Former State Assembly Speaker Sheldon Silver was indicted Thursday on federal fraud and extortion charges. Silver was arrested in January and charged with taking nearly $4 million in kickbacks. 

Karen DeWitt/WRVO News

 

Republicans in the New York State Senate are in talks with Gov. Andrew Cuomo about legislative ethics reforms as demands for changes mount after the recent arrest of the former Assembly speaker.

Senate Majority Leader Dean Skelos of Long Island said Tuesday that the goal of the negotiations with Cuomo is "full transparency and strong ethics laws" modeled on effective laws in other states.

The debate hinges on possible limits on the income lawmakers can make from outside jobs - an idea popular with Democrats but opposed by Republicans.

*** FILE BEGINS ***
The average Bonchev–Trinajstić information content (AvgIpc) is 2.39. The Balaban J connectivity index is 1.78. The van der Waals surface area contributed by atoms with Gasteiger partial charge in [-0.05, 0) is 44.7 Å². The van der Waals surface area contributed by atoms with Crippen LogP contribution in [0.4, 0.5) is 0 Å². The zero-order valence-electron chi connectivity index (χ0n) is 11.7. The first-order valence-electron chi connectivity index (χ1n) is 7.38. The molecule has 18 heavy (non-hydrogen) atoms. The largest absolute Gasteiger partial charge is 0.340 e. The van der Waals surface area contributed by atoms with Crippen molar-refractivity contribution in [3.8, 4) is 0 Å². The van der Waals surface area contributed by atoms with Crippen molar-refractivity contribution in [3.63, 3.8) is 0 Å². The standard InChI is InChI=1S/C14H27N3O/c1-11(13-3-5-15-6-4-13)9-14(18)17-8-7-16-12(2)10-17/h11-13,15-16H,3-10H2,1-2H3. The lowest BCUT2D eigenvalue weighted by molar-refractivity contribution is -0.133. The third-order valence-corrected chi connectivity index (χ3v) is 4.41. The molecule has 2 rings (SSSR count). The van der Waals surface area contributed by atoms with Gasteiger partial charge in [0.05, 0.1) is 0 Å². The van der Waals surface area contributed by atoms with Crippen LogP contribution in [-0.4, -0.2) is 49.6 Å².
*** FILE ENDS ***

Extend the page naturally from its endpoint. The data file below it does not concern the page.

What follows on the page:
Karen DeWitt / WRVO News

Democrats in the New York State Senate are pushing for some reforms that directly address problems that led to the arrest and resignation of the Assembly speaker. They want to virtually ban all outside income for lawmakers.

governorandrewcuomo / via Flickr

Gov. Andrew Cuomo is pushing his latest plan for ethics reform in appearances all around the state, following the arrest of the former Assembly speaker on corruption charges. But questions remain whether he will have any more success this time than a deal last year that ended in the shuttering of a corruption commission. Cuomo is once again crusading for stronger ethics laws, now that former Assembly Speaker Sheldon Silver, charged with running a massive corruption scheme, has resigned from his post and been replaced.

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Carl Heastie was elected unanimously by Democrats in the Assembly to be the next speaker, less than two weeks after former Speaker Sheldon Silver was arrested and charged with running a massive multi-million dollar corruption scheme.